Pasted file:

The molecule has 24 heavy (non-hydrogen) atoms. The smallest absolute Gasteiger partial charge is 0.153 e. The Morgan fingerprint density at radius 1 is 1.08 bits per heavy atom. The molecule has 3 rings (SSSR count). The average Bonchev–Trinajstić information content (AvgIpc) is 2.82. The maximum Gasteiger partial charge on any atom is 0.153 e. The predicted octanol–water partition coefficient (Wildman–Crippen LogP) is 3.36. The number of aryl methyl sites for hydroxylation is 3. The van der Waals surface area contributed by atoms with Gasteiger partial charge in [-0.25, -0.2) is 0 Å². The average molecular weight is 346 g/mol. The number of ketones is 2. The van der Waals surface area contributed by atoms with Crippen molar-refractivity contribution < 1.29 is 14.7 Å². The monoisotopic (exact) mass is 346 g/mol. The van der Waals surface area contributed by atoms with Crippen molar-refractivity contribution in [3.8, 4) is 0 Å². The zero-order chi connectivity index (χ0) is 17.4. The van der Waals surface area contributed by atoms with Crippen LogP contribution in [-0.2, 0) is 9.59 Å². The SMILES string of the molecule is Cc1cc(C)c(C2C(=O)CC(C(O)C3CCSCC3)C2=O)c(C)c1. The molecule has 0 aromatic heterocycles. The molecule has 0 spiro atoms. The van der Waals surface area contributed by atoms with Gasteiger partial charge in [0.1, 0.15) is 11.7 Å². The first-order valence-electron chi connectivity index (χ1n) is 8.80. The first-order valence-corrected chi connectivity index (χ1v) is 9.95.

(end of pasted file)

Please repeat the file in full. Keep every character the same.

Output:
The molecule has 24 heavy (non-hydrogen) atoms. The smallest absolute Gasteiger partial charge is 0.153 e. The Morgan fingerprint density at radius 1 is 1.08 bits per heavy atom. The molecule has 3 rings (SSSR count). The average Bonchev–Trinajstić information content (AvgIpc) is 2.82. The maximum Gasteiger partial charge on any atom is 0.153 e. The predicted octanol–water partition coefficient (Wildman–Crippen LogP) is 3.36. The number of aryl methyl sites for hydroxylation is 3. The van der Waals surface area contributed by atoms with Gasteiger partial charge in [-0.25, -0.2) is 0 Å². The average molecular weight is 346 g/mol. The number of ketones is 2. The van der Waals surface area contributed by atoms with Crippen molar-refractivity contribution < 1.29 is 14.7 Å². The monoisotopic (exact) mass is 346 g/mol. The van der Waals surface area contributed by atoms with Crippen molar-refractivity contribution in [3.8, 4) is 0 Å². The zero-order chi connectivity index (χ0) is 17.4. The van der Waals surface area contributed by atoms with Crippen LogP contribution in [-0.2, 0) is 9.59 Å². The SMILES string of the molecule is Cc1cc(C)c(C2C(=O)CC(C(O)C3CCSCC3)C2=O)c(C)c1. The molecule has 0 aromatic heterocycles. The molecule has 0 spiro atoms. The van der Waals surface area contributed by atoms with Gasteiger partial charge in [0.1, 0.15) is 11.7 Å². The first-order valence-electron chi connectivity index (χ1n) is 8.80. The first-order valence-corrected chi connectivity index (χ1v) is 9.95.